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World J Urol. 2011 Aug;29(4):465-72. doi: 10.1007/s00345-011-0705-0. Epub 2011 Jun 1.

No overt influence of lymphadenectomy on cancer-specific survival in organ-confined versus locally advanced upper urinary tract urothelial carcinoma undergoing radical nephroureterectomy: a retrospective international, multi-institutional study.

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Department of Urology, Caritas St. Josef Medical Centre, University of Regensburg, Landshuterstr. 65, 93053, Regensburg, Germany.



Lymph node dissection (LND) is not routinely performed during radical nephroureterectomy (RNU) in upper tract urothelial carcinomas (UTUC), and its clinical relevance is unclear. The purpose of the present study was to evaluate the impact of LND on clinical outcomes in a large multicenter series of RNU for UTUC.


Detailed data on 785 patients subject to RNU were provided by nine international academic centers. The choice to perform lymphadenectomy was determined by the treating surgeon. All pathology slides were evaluated by dedicated genitourinary pathologists. Univariable and multivariable Cox regression models evaluated the association of nodal status with recurrence-free (RFS) and cancer-specific (CSS) survival.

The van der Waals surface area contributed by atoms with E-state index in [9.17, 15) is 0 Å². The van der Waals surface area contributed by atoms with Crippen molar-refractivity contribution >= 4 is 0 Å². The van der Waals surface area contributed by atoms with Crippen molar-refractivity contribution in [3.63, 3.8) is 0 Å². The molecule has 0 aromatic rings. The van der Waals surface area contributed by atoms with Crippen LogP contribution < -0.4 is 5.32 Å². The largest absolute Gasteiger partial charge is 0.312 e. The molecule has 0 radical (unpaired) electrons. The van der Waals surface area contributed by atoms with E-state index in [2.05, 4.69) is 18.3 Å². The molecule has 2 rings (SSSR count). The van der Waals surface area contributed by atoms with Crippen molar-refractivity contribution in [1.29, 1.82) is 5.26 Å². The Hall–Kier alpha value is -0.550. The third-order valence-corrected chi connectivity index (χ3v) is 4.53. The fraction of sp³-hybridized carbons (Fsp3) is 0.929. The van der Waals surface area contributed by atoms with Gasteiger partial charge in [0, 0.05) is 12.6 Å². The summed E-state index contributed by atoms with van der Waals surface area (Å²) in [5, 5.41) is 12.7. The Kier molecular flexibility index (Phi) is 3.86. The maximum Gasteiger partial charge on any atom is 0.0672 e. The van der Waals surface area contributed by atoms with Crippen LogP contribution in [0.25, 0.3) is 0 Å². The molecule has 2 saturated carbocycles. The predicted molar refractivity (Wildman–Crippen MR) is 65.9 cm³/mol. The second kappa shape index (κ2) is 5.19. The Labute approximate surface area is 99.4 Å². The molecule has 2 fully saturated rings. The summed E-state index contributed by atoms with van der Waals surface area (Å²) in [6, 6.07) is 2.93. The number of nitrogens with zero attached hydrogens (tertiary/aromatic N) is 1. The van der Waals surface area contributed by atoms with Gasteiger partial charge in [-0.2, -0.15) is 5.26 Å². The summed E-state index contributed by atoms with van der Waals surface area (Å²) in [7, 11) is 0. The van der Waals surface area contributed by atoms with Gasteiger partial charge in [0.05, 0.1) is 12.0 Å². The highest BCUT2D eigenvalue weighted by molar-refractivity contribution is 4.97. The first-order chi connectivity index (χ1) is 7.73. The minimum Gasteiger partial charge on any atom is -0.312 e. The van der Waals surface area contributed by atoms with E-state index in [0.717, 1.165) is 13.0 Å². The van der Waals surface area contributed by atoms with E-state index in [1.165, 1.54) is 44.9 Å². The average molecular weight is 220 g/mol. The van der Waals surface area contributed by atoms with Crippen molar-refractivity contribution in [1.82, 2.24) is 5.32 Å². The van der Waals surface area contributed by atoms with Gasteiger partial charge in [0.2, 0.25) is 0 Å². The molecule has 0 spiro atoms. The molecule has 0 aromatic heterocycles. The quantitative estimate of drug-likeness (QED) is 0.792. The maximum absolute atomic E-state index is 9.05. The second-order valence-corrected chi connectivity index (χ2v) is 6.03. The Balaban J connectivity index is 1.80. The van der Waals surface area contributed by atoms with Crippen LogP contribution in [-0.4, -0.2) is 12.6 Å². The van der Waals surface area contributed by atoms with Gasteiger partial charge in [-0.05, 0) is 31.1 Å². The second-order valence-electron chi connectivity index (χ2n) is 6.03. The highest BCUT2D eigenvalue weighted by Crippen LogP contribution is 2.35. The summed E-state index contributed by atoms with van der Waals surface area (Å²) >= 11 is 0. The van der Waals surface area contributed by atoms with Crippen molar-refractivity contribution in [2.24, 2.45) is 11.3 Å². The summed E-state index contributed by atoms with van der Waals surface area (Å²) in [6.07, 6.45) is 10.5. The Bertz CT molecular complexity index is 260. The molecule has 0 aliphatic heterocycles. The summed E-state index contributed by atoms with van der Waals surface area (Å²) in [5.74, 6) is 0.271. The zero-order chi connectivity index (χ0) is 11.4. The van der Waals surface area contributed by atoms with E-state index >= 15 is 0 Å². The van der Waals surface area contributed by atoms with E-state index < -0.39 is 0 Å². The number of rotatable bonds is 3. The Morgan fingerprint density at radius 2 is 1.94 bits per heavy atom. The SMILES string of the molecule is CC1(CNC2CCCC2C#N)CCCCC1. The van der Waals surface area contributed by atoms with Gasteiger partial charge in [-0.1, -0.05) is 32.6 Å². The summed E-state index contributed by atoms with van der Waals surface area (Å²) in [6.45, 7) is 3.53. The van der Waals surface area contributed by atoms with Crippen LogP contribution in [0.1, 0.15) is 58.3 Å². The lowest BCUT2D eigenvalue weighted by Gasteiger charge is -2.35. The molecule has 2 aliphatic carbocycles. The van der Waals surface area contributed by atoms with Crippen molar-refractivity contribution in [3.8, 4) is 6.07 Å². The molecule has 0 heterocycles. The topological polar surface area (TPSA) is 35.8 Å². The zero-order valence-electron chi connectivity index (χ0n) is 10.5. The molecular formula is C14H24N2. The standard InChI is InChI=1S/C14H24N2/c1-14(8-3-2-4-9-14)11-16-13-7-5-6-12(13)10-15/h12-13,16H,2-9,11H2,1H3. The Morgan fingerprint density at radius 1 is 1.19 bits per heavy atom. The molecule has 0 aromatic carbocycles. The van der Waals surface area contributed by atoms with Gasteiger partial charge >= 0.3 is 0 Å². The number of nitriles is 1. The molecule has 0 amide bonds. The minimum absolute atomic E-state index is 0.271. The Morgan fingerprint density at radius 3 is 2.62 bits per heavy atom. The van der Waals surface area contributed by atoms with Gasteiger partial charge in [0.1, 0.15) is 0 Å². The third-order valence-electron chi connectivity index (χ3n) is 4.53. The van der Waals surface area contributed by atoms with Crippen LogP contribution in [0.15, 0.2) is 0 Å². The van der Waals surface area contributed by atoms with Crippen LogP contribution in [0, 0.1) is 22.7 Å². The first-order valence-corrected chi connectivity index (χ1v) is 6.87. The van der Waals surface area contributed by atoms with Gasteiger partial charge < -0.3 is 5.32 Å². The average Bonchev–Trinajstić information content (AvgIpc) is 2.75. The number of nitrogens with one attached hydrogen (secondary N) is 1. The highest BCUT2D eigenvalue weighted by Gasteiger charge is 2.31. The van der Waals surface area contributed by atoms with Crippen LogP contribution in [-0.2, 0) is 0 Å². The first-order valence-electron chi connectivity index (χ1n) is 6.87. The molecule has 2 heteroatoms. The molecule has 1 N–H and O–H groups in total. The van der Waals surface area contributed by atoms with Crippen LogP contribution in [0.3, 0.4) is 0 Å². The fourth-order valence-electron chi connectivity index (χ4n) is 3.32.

One hundred and ninety patients had LND. Pathological N stage was pN0 in 17%, pNx in 76%, and pN+ in 7%. The median follow-up period of the entire cohort was 34 months (interquartile range [IQR]: 15-65 months). Overall, five-year RFS and CSS estimates were 72.2 and 76%, respectively. In multivariable Cox regression analyses, pN0/pNx substaging was not an independent predictor of either RFS (hazard ratio [HR]: 1.1; P = 0.631) or CSS (HR: 1.3; P = 0.223). Similar results were obtained in a subgroup analysis limited to patients with organ-confined disease (HR: 0.9; P = 0.907 for RFS; HR: 0.4; P = 0.419 for CSS). Conversely, in patients with locally advanced disease, patients with pN0 disease have significantly better cancer-related outcomes (HR: 0.3; P < 0.001 for RFS; HR: 0.3; P < 0.001 for CSS).


The present series suggests pNx is more significantly associated with a worse prognosis than pN0, but only in patients with locally advanced UTUC.

[Indexed for MEDLINE]

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